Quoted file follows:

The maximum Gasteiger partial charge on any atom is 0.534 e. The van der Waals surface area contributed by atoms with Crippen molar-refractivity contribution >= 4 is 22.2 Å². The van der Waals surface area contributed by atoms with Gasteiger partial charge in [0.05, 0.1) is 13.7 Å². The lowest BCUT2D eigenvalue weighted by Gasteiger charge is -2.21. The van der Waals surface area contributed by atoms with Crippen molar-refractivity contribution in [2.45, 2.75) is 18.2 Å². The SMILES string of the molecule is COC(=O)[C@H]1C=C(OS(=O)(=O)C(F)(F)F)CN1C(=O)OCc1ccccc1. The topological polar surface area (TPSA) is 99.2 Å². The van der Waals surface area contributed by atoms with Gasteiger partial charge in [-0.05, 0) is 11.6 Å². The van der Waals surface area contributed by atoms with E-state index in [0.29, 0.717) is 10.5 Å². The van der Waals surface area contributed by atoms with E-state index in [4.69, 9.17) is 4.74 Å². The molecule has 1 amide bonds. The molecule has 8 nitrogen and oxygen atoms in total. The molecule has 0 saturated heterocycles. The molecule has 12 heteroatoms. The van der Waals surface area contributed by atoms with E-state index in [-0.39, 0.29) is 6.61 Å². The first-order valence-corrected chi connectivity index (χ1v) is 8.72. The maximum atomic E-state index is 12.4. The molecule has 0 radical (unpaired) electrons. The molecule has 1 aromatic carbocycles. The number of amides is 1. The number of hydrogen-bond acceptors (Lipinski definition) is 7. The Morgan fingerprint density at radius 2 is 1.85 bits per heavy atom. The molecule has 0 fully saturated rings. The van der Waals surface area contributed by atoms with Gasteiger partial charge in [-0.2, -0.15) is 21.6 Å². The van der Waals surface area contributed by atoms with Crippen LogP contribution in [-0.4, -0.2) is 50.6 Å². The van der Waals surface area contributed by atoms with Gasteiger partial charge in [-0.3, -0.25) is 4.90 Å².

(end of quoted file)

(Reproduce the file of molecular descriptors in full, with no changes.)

The maximum Gasteiger partial charge on any atom is 0.534 e. The van der Waals surface area contributed by atoms with Crippen molar-refractivity contribution >= 4 is 22.2 Å². The van der Waals surface area contributed by atoms with Gasteiger partial charge in [0.05, 0.1) is 13.7 Å². The lowest BCUT2D eigenvalue weighted by Gasteiger charge is -2.21. The van der Waals surface area contributed by atoms with Crippen molar-refractivity contribution in [2.45, 2.75) is 18.2 Å². The SMILES string of the molecule is COC(=O)[C@H]1C=C(OS(=O)(=O)C(F)(F)F)CN1C(=O)OCc1ccccc1. The topological polar surface area (TPSA) is 99.2 Å². The van der Waals surface area contributed by atoms with Gasteiger partial charge in [-0.05, 0) is 11.6 Å². The van der Waals surface area contributed by atoms with E-state index in [0.29, 0.717) is 10.5 Å². The van der Waals surface area contributed by atoms with E-state index in [4.69, 9.17) is 4.74 Å². The molecule has 1 amide bonds. The molecule has 8 nitrogen and oxygen atoms in total. The molecule has 0 saturated heterocycles. The molecule has 12 heteroatoms. The van der Waals surface area contributed by atoms with E-state index in [-0.39, 0.29) is 6.61 Å². The first-order valence-corrected chi connectivity index (χ1v) is 8.72. The maximum atomic E-state index is 12.4. The molecule has 0 radical (unpaired) electrons. The molecule has 1 aromatic carbocycles. The number of amides is 1. The number of hydrogen-bond acceptors (Lipinski definition) is 7. The Morgan fingerprint density at radius 2 is 1.85 bits per heavy atom. The molecule has 0 fully saturated rings. The van der Waals surface area contributed by atoms with Gasteiger partial charge in [-0.2, -0.15) is 21.6 Å². The van der Waals surface area contributed by atoms with Crippen LogP contribution in [-0.4, -0.2) is 50.6 Å². The van der Waals surface area contributed by atoms with Gasteiger partial charge in [-0.3, -0.25) is 4.90 Å².